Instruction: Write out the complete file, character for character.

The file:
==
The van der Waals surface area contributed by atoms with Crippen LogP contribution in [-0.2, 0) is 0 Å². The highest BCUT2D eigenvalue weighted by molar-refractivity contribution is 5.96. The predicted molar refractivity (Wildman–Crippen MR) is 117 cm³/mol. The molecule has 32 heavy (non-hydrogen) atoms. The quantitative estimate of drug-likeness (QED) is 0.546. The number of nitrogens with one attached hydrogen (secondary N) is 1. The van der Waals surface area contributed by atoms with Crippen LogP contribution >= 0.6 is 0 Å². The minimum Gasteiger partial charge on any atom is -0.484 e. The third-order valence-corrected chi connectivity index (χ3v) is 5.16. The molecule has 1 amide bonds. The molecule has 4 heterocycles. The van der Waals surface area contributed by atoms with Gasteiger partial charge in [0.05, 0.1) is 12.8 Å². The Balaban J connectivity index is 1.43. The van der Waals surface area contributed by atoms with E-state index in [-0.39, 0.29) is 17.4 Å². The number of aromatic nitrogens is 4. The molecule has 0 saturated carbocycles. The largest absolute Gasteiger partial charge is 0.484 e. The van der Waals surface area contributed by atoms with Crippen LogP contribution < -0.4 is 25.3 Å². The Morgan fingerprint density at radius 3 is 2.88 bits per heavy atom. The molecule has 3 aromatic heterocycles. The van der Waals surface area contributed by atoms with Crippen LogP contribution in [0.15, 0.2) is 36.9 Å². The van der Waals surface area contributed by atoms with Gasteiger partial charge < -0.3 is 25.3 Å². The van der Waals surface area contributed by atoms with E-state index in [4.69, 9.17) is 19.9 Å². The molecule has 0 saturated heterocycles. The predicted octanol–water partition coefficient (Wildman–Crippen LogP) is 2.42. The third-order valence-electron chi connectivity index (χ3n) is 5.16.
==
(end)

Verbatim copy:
The van der Waals surface area contributed by atoms with Crippen LogP contribution in [-0.2, 0) is 0 Å². The highest BCUT2D eigenvalue weighted by molar-refractivity contribution is 5.96. The predicted molar refractivity (Wildman–Crippen MR) is 117 cm³/mol. The molecule has 32 heavy (non-hydrogen) atoms. The quantitative estimate of drug-likeness (QED) is 0.546. The number of nitrogens with one attached hydrogen (secondary N) is 1. The van der Waals surface area contributed by atoms with Crippen LogP contribution >= 0.6 is 0 Å². The minimum Gasteiger partial charge on any atom is -0.484 e. The third-order valence-corrected chi connectivity index (χ3v) is 5.16. The molecule has 1 amide bonds. The molecule has 4 heterocycles. The van der Waals surface area contributed by atoms with Gasteiger partial charge in [0.05, 0.1) is 12.8 Å². The Balaban J connectivity index is 1.43. The van der Waals surface area contributed by atoms with E-state index in [-0.39, 0.29) is 17.4 Å². The number of aromatic nitrogens is 4. The molecule has 0 saturated carbocycles. The largest absolute Gasteiger partial charge is 0.484 e. The van der Waals surface area contributed by atoms with Crippen LogP contribution < -0.4 is 25.3 Å². The Morgan fingerprint density at radius 3 is 2.88 bits per heavy atom. The molecule has 3 aromatic heterocycles. The van der Waals surface area contributed by atoms with Crippen LogP contribution in [0.15, 0.2) is 36.9 Å². The van der Waals surface area contributed by atoms with Gasteiger partial charge < -0.3 is 25.3 Å². The van der Waals surface area contributed by atoms with E-state index in [4.69, 9.17) is 19.9 Å². The molecule has 0 saturated heterocycles. The predicted octanol–water partition coefficient (Wildman–Crippen LogP) is 2.42. The third-order valence-electron chi connectivity index (χ3n) is 5.16.